Skip to main content

Constitutional Law

Chief Justice Roger Taney made his contribution to the ideology of white supremacy when he asserted that blacks were a people apart, beyond the promise of the Declaration and the guarantees of the Constitution. 

Editor's Note: H. W. Brands is a history professor at the University of Texas at Austin. Read more >>

Her philosophy was embodied in the words engraved over the entrance to the Supreme Court: "Equal Justice Under Law"

Our greatest Chief Justice defined the Constitution and ensured that the rule of law prevailed at a time of Presidential overreach and bitter political factionalism.

A leading expert who helped a dozen nations write their constitutions explains how the Founders' ideas have had a lasting influence at home and abroad,

Editor's Note: Prof. Dick Howard has been in a unique position to see first-hand the impact of the ideas of our Founders around the world. Since he was executive director of the commission that wrote a new constitution for the Commonwealth of Virginia in 1971, Prof. Read more >>

The Supreme Court left the door open for reasonable regulations of guns if Congress has the will to act.

Editors Note: We asked Prof. Adam Winkler, a nationally recognized expert on Constitutional law and the history of gun control, to give us his thoughts on how we can steer a middle ground between the right to bear arms and strict gun control. Read more >>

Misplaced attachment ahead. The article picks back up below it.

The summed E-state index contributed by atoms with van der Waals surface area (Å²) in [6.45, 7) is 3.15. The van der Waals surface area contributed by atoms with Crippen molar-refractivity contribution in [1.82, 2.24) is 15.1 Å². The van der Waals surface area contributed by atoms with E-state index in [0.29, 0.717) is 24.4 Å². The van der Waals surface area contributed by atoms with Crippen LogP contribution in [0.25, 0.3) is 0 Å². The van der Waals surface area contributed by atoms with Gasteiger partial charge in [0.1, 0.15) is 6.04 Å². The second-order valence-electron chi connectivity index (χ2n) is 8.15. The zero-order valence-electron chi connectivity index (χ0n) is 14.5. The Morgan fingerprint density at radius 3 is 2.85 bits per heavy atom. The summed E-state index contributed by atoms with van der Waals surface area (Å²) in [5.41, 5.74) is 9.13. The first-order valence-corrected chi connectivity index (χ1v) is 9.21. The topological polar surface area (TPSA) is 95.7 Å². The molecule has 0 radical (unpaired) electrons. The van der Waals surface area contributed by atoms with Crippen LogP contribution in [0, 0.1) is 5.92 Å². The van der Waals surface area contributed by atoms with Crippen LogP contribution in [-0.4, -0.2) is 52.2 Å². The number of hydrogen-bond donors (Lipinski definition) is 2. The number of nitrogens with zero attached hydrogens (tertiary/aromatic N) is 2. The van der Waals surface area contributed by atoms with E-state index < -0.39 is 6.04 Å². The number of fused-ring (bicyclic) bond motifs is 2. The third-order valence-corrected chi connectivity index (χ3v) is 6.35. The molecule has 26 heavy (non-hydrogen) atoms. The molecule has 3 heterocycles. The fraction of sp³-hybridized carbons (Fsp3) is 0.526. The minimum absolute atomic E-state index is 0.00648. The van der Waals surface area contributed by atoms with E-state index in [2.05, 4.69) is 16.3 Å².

His experiences in the Civil War shaped the mind of one of our greatest jurists.

Oliver Wendell Holmes Jr. was one of the most influential judges ever to take the bench, serving as an Associate Justice of the Supreme Court for thirty years and largely defining First Amendment rights as we now understand them. Read more >>

Aaron Burr's 1807 trial challenged the Constitution

In late March 1807 Aaron Burr arrived in Richmond, Virginia, in a vile mood, filthy and stinking. He had just endured a month of hard travel under heavy guard through the dense forests of the Southeast. Read more >>

Without doubt they were Washington, who walked carefully within the Constitution, and Lincoln, who stretched it as far as he dared

A leading American historian challenges the long-entrenched interpretation originated by the late Charles A. Beard

We hope you enjoyed this essay.

Please support this 70-year tradition of trusted historical writing and the volunteers that sustain it with a donation to American Heritage.

Donate